French oil giant mulls plan to build oil pipeline to aid South Sudan
The French oil major Total is weighing a plan to build a pipeline that would offer South Sudan a way out of its impasse over oil exports.
South Sudan has been at loggerheads with its neighbour Sudan over oil since the break-up of the country in July. The south is home to two-thirds of total Sudanese oil production of 500,000 barrels per day (bpd). The north insists on a transit fee of US$32 per barrel, a figure that Reuters estimates is 10 times the industry average.
Late last month, Sudan announced it had stopped exports through the Greater Nile Oil Pipeline, which connects the landlocked south to Port Sudan on the Red Sea, on the grounds that it had not received $727 million (Dh2.67 billion) of accumulated fees. But Christophe de Margerie, the chief executive of Total, has told a news conference at the World Petroleum Congress in Doha that the company is considering a way out for South Sudan's oil. The company is planning a pipeline from oilfield blocks it is buying in Uganda through to the coast of Kenya, a project that could be extended to connect Total's blocks in South Sudan.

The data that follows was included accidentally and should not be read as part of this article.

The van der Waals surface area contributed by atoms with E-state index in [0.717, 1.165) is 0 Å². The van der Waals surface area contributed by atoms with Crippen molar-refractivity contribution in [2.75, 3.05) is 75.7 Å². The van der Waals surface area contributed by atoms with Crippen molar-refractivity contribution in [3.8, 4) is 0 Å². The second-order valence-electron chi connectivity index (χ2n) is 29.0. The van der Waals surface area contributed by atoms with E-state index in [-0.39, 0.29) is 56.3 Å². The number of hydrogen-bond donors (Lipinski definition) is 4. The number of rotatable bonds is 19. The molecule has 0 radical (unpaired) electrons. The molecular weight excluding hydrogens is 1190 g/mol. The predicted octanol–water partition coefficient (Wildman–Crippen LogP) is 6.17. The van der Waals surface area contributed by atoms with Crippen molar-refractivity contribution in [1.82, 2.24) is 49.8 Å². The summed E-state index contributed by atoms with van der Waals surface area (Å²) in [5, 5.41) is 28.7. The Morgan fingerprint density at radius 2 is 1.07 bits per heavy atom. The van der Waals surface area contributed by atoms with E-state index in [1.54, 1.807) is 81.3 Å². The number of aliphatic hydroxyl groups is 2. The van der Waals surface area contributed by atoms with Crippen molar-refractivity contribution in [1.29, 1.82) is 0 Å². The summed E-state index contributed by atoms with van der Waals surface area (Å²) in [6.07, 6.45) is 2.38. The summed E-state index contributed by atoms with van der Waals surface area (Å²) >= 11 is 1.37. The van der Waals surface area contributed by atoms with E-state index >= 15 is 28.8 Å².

"The pipe, which is supposed to be from our potential blocks, because they are not yet our blocks in Uganda, could be, effectively, a hub for different sources of crude," Mr de Margerie said.
Total has agreed to buy into Ugandan oil blocks holding proved reserves of 1.1 billion barrels and potentially as much as 2.5 billion barrels. The company also holds an oil licence with potential in South Sudan.
Connecting with South Sudan would bring down the capital expenditure for the Ugandan project.
"We say to Uganda as part of our long-term view 'you have to take into consideration what sort of oil can come from neighbour countries to make the pipe less expensive'," said Mr de Margerie. He declined to give a timetable for the construction of the pipeline.
The project would benefit China's CNPC and Malaysia's Petronas,which hold production assets in South Sudan, Mr de Margerie said.
Fearing for its oil interests in South Sudan, China urged the two sides last month to resolve the standoff. But authorities in Khartoum, Sudan's capital, are unlikely to budge and are considering suing the south over the nationalisation of assets that belonged to Sudapet, the national oil company before the country was divided.
* with Reuters
Updated: December 11, 2011 04:00 AM